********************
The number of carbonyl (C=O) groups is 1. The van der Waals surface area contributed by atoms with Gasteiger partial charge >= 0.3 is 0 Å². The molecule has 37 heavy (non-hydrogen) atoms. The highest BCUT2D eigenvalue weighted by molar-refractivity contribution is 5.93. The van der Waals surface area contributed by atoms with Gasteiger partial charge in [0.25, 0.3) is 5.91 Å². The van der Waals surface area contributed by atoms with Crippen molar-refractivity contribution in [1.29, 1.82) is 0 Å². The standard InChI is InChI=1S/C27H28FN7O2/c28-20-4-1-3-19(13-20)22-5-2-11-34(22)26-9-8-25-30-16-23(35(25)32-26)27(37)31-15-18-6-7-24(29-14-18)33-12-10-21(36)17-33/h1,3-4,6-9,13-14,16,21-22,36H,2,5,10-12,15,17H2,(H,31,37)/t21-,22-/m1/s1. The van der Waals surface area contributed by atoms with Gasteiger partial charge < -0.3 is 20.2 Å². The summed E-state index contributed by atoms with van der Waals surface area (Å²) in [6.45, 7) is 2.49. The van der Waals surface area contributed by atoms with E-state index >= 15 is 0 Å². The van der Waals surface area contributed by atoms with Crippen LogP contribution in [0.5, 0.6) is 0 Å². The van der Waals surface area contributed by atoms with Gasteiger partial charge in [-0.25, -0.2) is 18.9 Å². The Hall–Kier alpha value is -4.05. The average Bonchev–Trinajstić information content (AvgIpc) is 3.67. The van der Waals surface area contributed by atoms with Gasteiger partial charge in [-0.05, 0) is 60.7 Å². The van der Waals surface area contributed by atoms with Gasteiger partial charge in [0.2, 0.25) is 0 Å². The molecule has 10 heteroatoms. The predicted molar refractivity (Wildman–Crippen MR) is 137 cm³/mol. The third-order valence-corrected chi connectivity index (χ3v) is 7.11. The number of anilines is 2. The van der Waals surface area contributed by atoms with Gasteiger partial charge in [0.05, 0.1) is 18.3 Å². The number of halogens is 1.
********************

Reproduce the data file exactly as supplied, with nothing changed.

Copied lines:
The number of carbonyl (C=O) groups is 1. The van der Waals surface area contributed by atoms with Gasteiger partial charge >= 0.3 is 0 Å². The molecule has 37 heavy (non-hydrogen) atoms. The highest BCUT2D eigenvalue weighted by molar-refractivity contribution is 5.93. The van der Waals surface area contributed by atoms with Gasteiger partial charge in [0.25, 0.3) is 5.91 Å². The van der Waals surface area contributed by atoms with Crippen molar-refractivity contribution in [1.29, 1.82) is 0 Å². The standard InChI is InChI=1S/C27H28FN7O2/c28-20-4-1-3-19(13-20)22-5-2-11-34(22)26-9-8-25-30-16-23(35(25)32-26)27(37)31-15-18-6-7-24(29-14-18)33-12-10-21(36)17-33/h1,3-4,6-9,13-14,16,21-22,36H,2,5,10-12,15,17H2,(H,31,37)/t21-,22-/m1/s1. The van der Waals surface area contributed by atoms with Gasteiger partial charge < -0.3 is 20.2 Å². The summed E-state index contributed by atoms with van der Waals surface area (Å²) in [6.45, 7) is 2.49. The van der Waals surface area contributed by atoms with E-state index >= 15 is 0 Å². The van der Waals surface area contributed by atoms with Crippen LogP contribution in [0.5, 0.6) is 0 Å². The van der Waals surface area contributed by atoms with Gasteiger partial charge in [-0.25, -0.2) is 18.9 Å². The Hall–Kier alpha value is -4.05. The average Bonchev–Trinajstić information content (AvgIpc) is 3.67. The van der Waals surface area contributed by atoms with Gasteiger partial charge in [-0.05, 0) is 60.7 Å². The van der Waals surface area contributed by atoms with Gasteiger partial charge in [0.2, 0.25) is 0 Å². The molecule has 10 heteroatoms. The predicted molar refractivity (Wildman–Crippen MR) is 137 cm³/mol. The third-order valence-corrected chi connectivity index (χ3v) is 7.11. The number of anilines is 2. The van der Waals surface area contributed by atoms with Gasteiger partial charge in [0.05, 0.1) is 18.3 Å². The number of halogens is 1.